How To Make Divorce Faster, Cheaper, and Smoother
Getting Divorced in Southern CaliforniaBy Erik Lundegaard | Reviewed by Canaan Suitt, J.D. | Last updated on July 11, 2023 Featuring practical insights from contributing attorneys Steven A. Mindel, Stacy D. Phillips and Tara Scott
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First, the good news.
“The vast majority of divorces are actually managed pretty efficiently and routinely,” says family law attorney Steven A. Mindel, the managing partner at Feinberg Mindel Brandt & Klein in Los Angeles.
Now the bad news: Some divorces go south. Fast.
Mindel’s Four Points
How to avoid a bad divorce case? Mindel gives this advice to couples looking to get those divorce papers signed:
- Instill trust. “Even though people are getting divorced—and they’re very angry with each other, potentially,” says Mindel, “or they feel guilty because one is having an affair, or maybe they’ve just lost interest in each other, you have to have trust in order to reach a settlement.”
- Disclose accurately. “Your assets, your debts, your relationships with other people, where you’re going to be on vacation with your children—those kinds of things.”
- Fulfill your promises. “Specifically with parenting plans. … If you say you’re going to pick up your child every Wednesday at 4:00 in the afternoon, then you have to pick the child up every Wednesday at 4:00 in the afternoon.”
- Be flexible. “You have to bend a little and you have to be a little bit generous.”
Phillips’ Three Points
Stacy D. Phillips—whose Los Angeles law firm, Phillips Lerner, is merging with Blank Rome in July—wound up in family law because she wanted clients “with a heartbeat.” She, too, has recommendations for clients to make the divorce proceedings go smoothly. Among them:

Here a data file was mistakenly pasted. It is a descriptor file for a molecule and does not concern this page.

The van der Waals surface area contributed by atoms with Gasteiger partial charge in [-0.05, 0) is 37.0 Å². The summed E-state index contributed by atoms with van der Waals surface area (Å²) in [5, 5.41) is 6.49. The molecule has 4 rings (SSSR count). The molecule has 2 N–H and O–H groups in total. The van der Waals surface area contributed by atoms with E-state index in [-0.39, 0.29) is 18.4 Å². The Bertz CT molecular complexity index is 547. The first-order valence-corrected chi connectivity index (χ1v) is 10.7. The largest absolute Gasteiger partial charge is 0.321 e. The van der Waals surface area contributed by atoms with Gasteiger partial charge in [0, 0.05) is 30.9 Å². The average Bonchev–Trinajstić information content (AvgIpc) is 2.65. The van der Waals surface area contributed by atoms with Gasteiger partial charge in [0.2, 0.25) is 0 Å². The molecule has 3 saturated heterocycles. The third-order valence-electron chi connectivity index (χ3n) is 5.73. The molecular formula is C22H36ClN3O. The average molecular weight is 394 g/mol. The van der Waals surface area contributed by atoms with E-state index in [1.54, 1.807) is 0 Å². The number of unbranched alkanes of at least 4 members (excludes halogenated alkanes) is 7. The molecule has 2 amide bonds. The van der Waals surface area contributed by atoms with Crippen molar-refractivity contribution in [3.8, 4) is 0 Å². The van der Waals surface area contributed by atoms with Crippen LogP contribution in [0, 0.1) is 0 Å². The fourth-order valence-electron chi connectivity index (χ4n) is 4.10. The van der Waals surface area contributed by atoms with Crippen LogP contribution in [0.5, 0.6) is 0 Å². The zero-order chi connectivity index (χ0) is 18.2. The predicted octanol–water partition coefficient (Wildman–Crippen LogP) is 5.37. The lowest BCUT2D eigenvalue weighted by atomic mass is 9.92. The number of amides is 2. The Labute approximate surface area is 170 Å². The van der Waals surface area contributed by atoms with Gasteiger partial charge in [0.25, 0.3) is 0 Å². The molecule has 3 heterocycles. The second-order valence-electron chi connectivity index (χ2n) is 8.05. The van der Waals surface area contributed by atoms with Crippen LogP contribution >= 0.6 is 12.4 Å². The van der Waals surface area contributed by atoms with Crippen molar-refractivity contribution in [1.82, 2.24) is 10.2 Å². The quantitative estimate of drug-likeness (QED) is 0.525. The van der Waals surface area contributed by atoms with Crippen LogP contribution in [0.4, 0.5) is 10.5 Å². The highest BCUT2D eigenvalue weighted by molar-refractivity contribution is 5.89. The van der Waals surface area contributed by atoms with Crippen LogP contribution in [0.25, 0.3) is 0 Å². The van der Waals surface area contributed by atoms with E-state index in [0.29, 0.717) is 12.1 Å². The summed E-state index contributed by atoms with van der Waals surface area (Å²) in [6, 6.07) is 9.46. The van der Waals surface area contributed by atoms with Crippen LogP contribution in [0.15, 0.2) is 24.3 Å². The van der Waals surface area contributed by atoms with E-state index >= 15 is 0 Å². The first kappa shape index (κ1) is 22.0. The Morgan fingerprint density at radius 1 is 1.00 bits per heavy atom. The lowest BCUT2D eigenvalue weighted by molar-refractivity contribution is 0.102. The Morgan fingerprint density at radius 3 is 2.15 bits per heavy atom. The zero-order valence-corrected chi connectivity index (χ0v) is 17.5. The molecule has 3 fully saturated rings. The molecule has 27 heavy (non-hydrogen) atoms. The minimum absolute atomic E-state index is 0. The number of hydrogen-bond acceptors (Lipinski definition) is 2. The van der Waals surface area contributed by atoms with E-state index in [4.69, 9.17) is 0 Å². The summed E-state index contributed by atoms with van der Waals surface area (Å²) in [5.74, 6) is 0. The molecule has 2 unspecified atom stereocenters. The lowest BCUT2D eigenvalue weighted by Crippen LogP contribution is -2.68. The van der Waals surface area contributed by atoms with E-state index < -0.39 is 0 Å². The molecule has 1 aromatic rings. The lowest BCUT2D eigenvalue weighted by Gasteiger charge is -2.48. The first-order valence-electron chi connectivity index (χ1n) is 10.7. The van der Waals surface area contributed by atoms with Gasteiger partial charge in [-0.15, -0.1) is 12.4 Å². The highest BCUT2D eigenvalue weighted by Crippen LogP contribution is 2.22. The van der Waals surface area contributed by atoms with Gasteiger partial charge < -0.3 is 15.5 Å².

- Get a good therapist.
- Start assembling financial documents.
- Keep your mouth shut, particularly on social media.
“I’m very direct,” she says. “I tell [clients] it’s the most important negotiation or trial of their lives, and they really need to focus and communicate with us.”
She adds, “One of the things I say in the beginning is, ‘Are you sure you want this? I’m happy to recommend a therapist for both of you to try to save your marriage.’ I’ve succeeded in that a number of times.”
Scott’s Alternative: Mediation
Then there’s the mediation route.
Tara Scott has been practicing for more than 14 years and recently opened her own eponymous firm that focuses on divorce mediation—in which couples agree to settle their case out of court in more of a collaborative divorce.
“It’s [just] me and the parties,” Scott says. “We sit in the room, we hash out a deal; it takes a couple of sessions. I do all the paperwork for them. Then it’s done. It’s obviously much faster and much cheaper. It doesn’t work in all cases, but it works for a lot of people.”
She says about half of her clients have consulting divorce lawyers, but—most of the time—the attorneys don’t come into the mediation. They simply advise and review the judgment afterward.
Mediation can be a more cost-effective route, avoiding some legal fees and court fees that add up alongside filing fees.
“To go through a heavily litigated divorce is incredibly expensive,” she says. “It can wipe out even relatively affluent people.”
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